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Black Lives Matter applauds 'clear and visible progress' by Pride Toronto

Despite these improvements, Black Lives Matter won’t officially march in this year’s Pride parade on June 25. The group did not apply by the May 20 deadline.

Black Lives Matter halts the 2016 Pride parade.

Mark Blinch/THE CANADIAN PRESS

Black Lives Matter halts the 2016 Pride parade.

Although it won’t march as an official group later this month, Black Lives Matter Toronto is satisfied with the changes Pride has made over the past year.

“There’s been clear and visible progress,” says Rodney Diverlus, the 27-year-old co-founder of Black Lives Matter Toronto.

During the 2016 parade, Pride Toronto agreed to a list of nine demands after Black Lives Matter halted the march for half an hour. The demands were later endorsed in a vote by Pride Toronto’s membership.

While most of the public and political focus has been on the demand to remove police floats from the parade, the eight other requests mostly focused on increasing diversity and grassroots participation throughout Pride month.

“The hype around the police demand has erased all of the work, all of the thought and all the energy put around the other eight demands,” Diverlus told Metro.

“The spirit of some of those demands came from a general feeling in the community that Pride was evolving into a corporate, non-community-driven event.”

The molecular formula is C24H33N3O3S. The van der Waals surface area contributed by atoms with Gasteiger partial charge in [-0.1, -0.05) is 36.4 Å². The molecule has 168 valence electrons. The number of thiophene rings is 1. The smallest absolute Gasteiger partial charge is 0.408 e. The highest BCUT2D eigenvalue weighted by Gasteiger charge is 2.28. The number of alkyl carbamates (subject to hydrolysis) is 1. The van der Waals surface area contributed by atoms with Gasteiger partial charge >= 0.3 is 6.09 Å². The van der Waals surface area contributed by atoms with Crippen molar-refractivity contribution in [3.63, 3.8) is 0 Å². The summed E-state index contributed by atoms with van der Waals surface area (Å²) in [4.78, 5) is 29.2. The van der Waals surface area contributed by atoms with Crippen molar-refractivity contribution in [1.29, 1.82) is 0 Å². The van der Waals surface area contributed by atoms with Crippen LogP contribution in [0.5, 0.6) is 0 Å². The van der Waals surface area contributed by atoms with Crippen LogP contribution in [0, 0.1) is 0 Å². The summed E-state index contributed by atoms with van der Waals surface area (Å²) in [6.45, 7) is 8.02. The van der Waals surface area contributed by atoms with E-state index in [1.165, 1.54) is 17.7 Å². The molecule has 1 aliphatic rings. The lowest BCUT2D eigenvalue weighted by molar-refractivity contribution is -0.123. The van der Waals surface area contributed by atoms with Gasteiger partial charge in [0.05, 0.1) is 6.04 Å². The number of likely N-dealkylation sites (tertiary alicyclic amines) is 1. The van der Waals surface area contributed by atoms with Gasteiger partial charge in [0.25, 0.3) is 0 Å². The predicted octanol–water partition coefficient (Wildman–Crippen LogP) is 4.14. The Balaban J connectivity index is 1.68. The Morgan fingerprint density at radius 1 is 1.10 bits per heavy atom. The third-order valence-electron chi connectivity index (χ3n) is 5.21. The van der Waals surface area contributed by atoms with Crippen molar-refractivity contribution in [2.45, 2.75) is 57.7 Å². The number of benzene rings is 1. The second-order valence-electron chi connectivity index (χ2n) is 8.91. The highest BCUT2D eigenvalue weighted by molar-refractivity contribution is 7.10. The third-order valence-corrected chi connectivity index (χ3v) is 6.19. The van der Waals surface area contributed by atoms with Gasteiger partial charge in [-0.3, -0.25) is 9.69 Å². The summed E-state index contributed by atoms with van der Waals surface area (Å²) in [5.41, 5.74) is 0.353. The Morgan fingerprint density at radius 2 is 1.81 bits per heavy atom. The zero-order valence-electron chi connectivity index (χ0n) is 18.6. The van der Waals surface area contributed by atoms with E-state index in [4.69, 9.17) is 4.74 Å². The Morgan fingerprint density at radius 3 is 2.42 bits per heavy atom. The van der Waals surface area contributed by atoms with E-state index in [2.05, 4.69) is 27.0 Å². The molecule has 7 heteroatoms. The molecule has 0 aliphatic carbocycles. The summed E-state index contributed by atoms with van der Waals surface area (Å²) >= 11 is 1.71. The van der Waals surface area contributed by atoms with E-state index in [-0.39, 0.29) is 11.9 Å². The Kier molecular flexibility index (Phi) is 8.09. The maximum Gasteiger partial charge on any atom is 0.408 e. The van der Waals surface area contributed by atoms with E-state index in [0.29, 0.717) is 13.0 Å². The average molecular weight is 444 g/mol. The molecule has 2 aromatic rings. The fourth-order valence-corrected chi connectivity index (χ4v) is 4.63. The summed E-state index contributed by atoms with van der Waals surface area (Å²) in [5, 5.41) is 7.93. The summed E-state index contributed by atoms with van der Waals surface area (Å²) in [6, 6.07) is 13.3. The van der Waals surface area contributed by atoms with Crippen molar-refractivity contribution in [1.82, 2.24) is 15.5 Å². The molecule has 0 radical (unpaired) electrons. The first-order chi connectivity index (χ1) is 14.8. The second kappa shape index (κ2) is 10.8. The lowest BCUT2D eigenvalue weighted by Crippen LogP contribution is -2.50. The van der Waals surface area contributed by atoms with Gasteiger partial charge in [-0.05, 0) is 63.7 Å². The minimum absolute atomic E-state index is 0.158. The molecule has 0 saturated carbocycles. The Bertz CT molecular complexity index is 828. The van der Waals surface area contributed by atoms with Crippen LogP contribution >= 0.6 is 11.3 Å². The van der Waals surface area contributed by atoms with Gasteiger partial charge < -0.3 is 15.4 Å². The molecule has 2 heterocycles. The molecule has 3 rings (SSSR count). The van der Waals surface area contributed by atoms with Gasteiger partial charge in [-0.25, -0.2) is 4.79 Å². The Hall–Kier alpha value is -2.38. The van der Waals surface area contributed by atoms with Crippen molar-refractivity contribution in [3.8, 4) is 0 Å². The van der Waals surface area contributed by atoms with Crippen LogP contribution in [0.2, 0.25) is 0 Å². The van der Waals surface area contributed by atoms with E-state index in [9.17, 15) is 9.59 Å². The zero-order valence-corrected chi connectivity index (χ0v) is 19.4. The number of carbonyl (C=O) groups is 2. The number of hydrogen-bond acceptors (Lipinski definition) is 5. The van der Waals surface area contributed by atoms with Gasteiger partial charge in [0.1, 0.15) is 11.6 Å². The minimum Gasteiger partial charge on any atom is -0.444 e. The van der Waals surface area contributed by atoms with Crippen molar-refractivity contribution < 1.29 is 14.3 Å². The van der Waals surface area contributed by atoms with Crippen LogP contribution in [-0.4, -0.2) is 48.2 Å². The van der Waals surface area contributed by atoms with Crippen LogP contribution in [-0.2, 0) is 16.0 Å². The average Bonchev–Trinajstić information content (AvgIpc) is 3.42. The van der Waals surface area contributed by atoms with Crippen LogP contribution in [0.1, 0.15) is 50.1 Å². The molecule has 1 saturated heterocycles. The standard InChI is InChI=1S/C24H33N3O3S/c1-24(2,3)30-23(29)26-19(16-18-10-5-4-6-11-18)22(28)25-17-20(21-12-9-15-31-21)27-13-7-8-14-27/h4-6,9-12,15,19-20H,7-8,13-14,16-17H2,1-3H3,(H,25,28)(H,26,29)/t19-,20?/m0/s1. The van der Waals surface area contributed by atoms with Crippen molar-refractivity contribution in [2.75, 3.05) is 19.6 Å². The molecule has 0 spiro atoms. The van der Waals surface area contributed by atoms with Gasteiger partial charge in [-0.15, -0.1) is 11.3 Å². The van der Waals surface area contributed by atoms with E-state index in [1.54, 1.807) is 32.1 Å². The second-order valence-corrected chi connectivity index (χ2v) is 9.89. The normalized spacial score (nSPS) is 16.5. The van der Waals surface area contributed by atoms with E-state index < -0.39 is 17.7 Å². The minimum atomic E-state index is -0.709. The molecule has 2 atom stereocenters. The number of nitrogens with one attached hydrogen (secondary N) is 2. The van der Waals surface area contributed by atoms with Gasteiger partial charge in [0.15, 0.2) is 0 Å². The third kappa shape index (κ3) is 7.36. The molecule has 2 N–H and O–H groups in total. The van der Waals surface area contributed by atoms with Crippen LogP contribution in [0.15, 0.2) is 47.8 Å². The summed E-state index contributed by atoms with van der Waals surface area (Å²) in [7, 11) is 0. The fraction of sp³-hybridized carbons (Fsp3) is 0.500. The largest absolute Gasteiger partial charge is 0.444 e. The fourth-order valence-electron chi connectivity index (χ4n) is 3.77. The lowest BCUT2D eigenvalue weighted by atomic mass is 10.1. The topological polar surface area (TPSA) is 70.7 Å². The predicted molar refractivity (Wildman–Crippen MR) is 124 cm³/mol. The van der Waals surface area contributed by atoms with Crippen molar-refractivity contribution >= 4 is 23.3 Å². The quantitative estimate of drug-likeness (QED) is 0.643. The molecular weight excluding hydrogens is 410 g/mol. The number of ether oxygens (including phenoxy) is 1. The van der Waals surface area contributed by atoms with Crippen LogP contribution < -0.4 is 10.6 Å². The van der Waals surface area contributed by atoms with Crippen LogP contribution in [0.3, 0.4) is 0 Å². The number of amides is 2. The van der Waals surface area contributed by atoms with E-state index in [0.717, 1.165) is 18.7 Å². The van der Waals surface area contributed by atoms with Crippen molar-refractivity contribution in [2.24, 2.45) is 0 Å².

He held up the reinstatement of the Black Queer Youth and South Asian community stages as well as increased funding for Blockorama as signs of success.

Pride Toronto spokesperson Ryan Connelly also pointed to the organization’s increased focus on community stages and diversity among Pride Toronto staff — while acknowledging there is room for improvement.

“I think we’ve made very good strides,” Connelly told Metro.

“We’re never going to get it all in one shot, but what is important to note is we will make our best effort as soon as issues are raised.”

Despite these improvements, Black Lives Matter won’t officially march in this year’s Pride parade on June 25. The group did not apply by the May 20 deadline.

Diverlus called it a tactical decision.

“If you know the work we do, applying for permits and registering on a deadline is not really our MO,” he said, adding that safety is a concern for the organization.

“You should expect BLM to do what we do, which is not fill out an application and let you know where we’re going to be.”

Black Lives Matter Toronto’s demands from 2016:

  • Continued space, funding and support for Black Queer Youth
  • Self-determination for all community spaces
  • Full and adequate funding for community stages
  • Double funding for Blockorama
  • Increase community stages and reinstate the South Asian stage
  • Commit to increasing diverse representation at Pride Toronto
  • Hire more Black sign-language interpreters for the festival
  • Remove police floats in the Pride parades
  • A public town hall within six months

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